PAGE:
FOUR WORDS TO ABOLISH
By Ed Shane
today’s multi-station, multi-cluster, multi-tasking world of radio, there
are so many time management challenges: reduced resources, reduced staff,
reduced time to get everything done.
result is what I call “managing faster.” There’s no time for a full
explanation, so communication is relegated to a hallway conversation or an
addendum to a meeting about another subject altogether.
when it comes to a reason to take on a project, the harried manager pulls
rank: “The reason? Because I Said So!”
wonder employees often find themselves working at jobs they don’t fully
understand. Or taking on one part of the puzzle without knowing what the
final picture might be.
encountered managers who thought they gave an employee some important piece
of information, but only thought they had, because there was so much
else on their mind at the time of the meeting.
Walton’s philosophy in the early days of Wal-Mart was “The more they know,
the more they care.” He instructed his managers to “Communicate everything
you can to your associates.” Wal-Mart grew way beyond Mr. Sam’s wildest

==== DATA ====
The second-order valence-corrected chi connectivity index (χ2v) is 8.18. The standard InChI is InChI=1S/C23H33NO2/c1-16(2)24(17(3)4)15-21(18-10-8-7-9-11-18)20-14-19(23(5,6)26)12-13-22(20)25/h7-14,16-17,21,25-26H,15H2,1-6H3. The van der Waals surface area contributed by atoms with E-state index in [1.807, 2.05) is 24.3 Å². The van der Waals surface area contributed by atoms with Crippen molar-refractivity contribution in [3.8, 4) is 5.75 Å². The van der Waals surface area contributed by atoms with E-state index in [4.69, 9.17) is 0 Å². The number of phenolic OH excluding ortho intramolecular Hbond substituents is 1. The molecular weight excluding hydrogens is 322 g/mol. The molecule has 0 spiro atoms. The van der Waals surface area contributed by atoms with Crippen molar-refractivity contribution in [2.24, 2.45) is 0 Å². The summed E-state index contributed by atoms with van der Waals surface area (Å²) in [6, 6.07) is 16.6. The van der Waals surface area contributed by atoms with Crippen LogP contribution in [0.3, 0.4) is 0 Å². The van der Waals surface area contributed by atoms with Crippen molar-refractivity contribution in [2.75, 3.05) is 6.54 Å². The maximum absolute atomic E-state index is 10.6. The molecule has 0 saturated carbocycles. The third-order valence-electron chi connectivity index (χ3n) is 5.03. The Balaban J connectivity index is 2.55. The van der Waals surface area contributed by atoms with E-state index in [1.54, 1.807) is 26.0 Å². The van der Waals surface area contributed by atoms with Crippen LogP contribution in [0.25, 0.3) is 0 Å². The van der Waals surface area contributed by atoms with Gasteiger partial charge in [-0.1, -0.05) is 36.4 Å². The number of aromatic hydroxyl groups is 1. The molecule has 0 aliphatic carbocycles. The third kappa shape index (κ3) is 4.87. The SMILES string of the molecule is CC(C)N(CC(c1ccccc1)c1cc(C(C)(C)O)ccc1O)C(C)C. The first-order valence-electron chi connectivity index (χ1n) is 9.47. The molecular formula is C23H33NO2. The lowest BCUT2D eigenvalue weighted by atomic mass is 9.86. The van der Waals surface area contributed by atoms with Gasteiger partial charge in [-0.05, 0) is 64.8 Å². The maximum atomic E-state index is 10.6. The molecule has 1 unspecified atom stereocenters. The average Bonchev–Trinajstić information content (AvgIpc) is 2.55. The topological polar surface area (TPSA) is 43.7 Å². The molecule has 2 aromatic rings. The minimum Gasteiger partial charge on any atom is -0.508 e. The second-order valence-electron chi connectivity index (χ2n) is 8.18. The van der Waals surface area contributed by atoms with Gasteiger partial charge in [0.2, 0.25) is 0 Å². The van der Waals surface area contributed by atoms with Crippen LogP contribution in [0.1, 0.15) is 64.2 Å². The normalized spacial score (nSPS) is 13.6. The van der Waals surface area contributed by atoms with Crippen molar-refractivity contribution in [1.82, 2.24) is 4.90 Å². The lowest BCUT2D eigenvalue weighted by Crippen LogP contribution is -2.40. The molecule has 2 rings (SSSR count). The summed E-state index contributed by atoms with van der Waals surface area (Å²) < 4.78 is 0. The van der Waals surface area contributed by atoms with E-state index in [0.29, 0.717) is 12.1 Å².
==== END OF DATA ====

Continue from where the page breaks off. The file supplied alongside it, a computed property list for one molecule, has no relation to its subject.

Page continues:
imagination, and far beyond his ability to let every employee know
everything. Yet the philosophy is sound.
Empowering line employees to make decisions makes business work better. It
also saves time and effort because the decision doesn’t have to go up the
chain of command. The customer can have a satisfying experience at the
moment instead of having a bad situation finally made only marginally
better. Southwest Airlines is famous for empowering gate agents, flight
attendants, and baggage handlers to make decisions in favor of the customer.
best communication includes an explanation about why this task is important
and how it fits into the overall scheme—the goals of the company, the race
for number one, the good of the organization.
Chinese philosopher Lao Tse said, “Tell me, and I will forget. Show me, and
I will remember. Involve me, and I will understand.”
four words to abolish are “Because I Said So.”